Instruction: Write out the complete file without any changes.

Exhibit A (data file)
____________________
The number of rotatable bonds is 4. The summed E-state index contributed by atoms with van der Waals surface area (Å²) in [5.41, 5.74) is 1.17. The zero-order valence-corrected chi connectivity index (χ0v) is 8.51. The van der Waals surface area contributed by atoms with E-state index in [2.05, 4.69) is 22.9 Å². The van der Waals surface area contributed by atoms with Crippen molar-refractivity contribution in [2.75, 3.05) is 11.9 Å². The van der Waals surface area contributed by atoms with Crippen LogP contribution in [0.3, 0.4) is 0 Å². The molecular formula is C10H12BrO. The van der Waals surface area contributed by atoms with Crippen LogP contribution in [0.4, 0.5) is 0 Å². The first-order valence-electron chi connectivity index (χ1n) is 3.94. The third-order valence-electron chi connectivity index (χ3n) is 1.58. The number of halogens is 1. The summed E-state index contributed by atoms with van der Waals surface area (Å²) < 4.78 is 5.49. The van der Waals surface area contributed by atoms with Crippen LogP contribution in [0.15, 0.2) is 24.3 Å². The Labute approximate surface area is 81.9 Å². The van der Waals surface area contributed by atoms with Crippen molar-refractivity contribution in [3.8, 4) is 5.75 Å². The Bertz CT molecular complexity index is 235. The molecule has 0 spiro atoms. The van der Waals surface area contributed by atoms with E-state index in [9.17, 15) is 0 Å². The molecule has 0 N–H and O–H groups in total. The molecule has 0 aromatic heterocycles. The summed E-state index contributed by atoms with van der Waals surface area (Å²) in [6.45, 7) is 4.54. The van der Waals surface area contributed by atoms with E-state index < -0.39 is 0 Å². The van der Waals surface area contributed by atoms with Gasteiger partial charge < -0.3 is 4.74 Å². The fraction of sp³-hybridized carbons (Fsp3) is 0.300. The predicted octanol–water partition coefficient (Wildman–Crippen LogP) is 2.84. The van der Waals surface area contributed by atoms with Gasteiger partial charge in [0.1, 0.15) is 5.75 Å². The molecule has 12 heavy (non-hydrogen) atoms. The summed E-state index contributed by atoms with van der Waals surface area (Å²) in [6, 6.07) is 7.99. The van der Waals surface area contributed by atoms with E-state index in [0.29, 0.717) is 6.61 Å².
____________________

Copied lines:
The number of rotatable bonds is 4. The summed E-state index contributed by atoms with van der Waals surface area (Å²) in [5.41, 5.74) is 1.17. The zero-order valence-corrected chi connectivity index (χ0v) is 8.51. The van der Waals surface area contributed by atoms with E-state index in [2.05, 4.69) is 22.9 Å². The van der Waals surface area contributed by atoms with Crippen molar-refractivity contribution in [2.75, 3.05) is 11.9 Å². The van der Waals surface area contributed by atoms with Crippen LogP contribution in [0.3, 0.4) is 0 Å². The molecular formula is C10H12BrO. The van der Waals surface area contributed by atoms with Crippen LogP contribution in [0.4, 0.5) is 0 Å². The first-order valence-electron chi connectivity index (χ1n) is 3.94. The third-order valence-electron chi connectivity index (χ3n) is 1.58. The number of halogens is 1. The summed E-state index contributed by atoms with van der Waals surface area (Å²) < 4.78 is 5.49. The van der Waals surface area contributed by atoms with Crippen LogP contribution in [0.15, 0.2) is 24.3 Å². The Labute approximate surface area is 81.9 Å². The van der Waals surface area contributed by atoms with Crippen molar-refractivity contribution in [3.8, 4) is 5.75 Å². The Bertz CT molecular complexity index is 235. The molecule has 0 spiro atoms. The van der Waals surface area contributed by atoms with E-state index in [9.17, 15) is 0 Å². The molecule has 0 N–H and O–H groups in total. The molecule has 0 aromatic heterocycles. The summed E-state index contributed by atoms with van der Waals surface area (Å²) in [6.45, 7) is 4.54. The van der Waals surface area contributed by atoms with E-state index < -0.39 is 0 Å². The van der Waals surface area contributed by atoms with Gasteiger partial charge < -0.3 is 4.74 Å². The fraction of sp³-hybridized carbons (Fsp3) is 0.300. The predicted octanol–water partition coefficient (Wildman–Crippen LogP) is 2.84. The van der Waals surface area contributed by atoms with Gasteiger partial charge in [0.1, 0.15) is 5.75 Å². The molecule has 12 heavy (non-hydrogen) atoms. The summed E-state index contributed by atoms with van der Waals surface area (Å²) in [6, 6.07) is 7.99. The van der Waals surface area contributed by atoms with E-state index in [0.29, 0.717) is 6.61 Å².